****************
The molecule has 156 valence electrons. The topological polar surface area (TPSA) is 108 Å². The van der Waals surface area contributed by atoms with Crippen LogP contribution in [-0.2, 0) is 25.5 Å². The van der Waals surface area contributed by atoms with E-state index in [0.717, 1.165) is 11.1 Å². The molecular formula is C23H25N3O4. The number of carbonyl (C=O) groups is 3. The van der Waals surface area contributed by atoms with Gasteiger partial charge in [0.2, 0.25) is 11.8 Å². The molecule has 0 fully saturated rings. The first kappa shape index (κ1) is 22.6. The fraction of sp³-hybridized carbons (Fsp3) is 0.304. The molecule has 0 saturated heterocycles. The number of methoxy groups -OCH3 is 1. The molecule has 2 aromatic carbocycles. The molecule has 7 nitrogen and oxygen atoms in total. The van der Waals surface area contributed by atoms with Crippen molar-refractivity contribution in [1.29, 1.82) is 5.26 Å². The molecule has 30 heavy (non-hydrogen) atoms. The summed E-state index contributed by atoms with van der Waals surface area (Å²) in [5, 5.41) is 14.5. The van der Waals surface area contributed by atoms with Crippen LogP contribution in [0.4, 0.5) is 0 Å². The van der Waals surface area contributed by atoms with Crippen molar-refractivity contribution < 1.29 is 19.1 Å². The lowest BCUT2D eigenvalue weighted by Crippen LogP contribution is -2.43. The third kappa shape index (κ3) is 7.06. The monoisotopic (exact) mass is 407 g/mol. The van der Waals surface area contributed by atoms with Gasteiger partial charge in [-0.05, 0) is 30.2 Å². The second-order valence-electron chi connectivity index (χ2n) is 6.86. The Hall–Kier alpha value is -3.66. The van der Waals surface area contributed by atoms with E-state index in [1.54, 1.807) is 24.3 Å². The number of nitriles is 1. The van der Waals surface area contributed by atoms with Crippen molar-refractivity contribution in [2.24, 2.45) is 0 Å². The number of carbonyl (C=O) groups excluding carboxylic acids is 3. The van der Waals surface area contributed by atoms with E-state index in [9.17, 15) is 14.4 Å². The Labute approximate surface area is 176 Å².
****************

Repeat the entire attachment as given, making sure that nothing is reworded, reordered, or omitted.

The molecule has 156 valence electrons. The topological polar surface area (TPSA) is 108 Å². The van der Waals surface area contributed by atoms with Crippen LogP contribution in [-0.2, 0) is 25.5 Å². The van der Waals surface area contributed by atoms with E-state index in [0.717, 1.165) is 11.1 Å². The molecular formula is C23H25N3O4. The number of carbonyl (C=O) groups is 3. The van der Waals surface area contributed by atoms with Gasteiger partial charge in [0.2, 0.25) is 11.8 Å². The molecule has 0 fully saturated rings. The first kappa shape index (κ1) is 22.6. The fraction of sp³-hybridized carbons (Fsp3) is 0.304. The molecule has 0 saturated heterocycles. The number of methoxy groups -OCH3 is 1. The molecule has 2 aromatic carbocycles. The molecule has 7 nitrogen and oxygen atoms in total. The van der Waals surface area contributed by atoms with Crippen molar-refractivity contribution in [1.29, 1.82) is 5.26 Å². The molecule has 30 heavy (non-hydrogen) atoms. The summed E-state index contributed by atoms with van der Waals surface area (Å²) in [5, 5.41) is 14.5. The van der Waals surface area contributed by atoms with Crippen LogP contribution in [0.4, 0.5) is 0 Å². The van der Waals surface area contributed by atoms with Crippen molar-refractivity contribution < 1.29 is 19.1 Å². The lowest BCUT2D eigenvalue weighted by Crippen LogP contribution is -2.43. The third kappa shape index (κ3) is 7.06. The monoisotopic (exact) mass is 407 g/mol. The van der Waals surface area contributed by atoms with Gasteiger partial charge in [-0.05, 0) is 30.2 Å². The second-order valence-electron chi connectivity index (χ2n) is 6.86. The Hall–Kier alpha value is -3.66. The van der Waals surface area contributed by atoms with E-state index in [1.54, 1.807) is 24.3 Å². The number of nitriles is 1. The van der Waals surface area contributed by atoms with Crippen molar-refractivity contribution in [2.24, 2.45) is 0 Å². The number of carbonyl (C=O) groups excluding carboxylic acids is 3. The van der Waals surface area contributed by atoms with E-state index in [9.17, 15) is 14.4 Å². The Labute approximate surface area is 176 Å².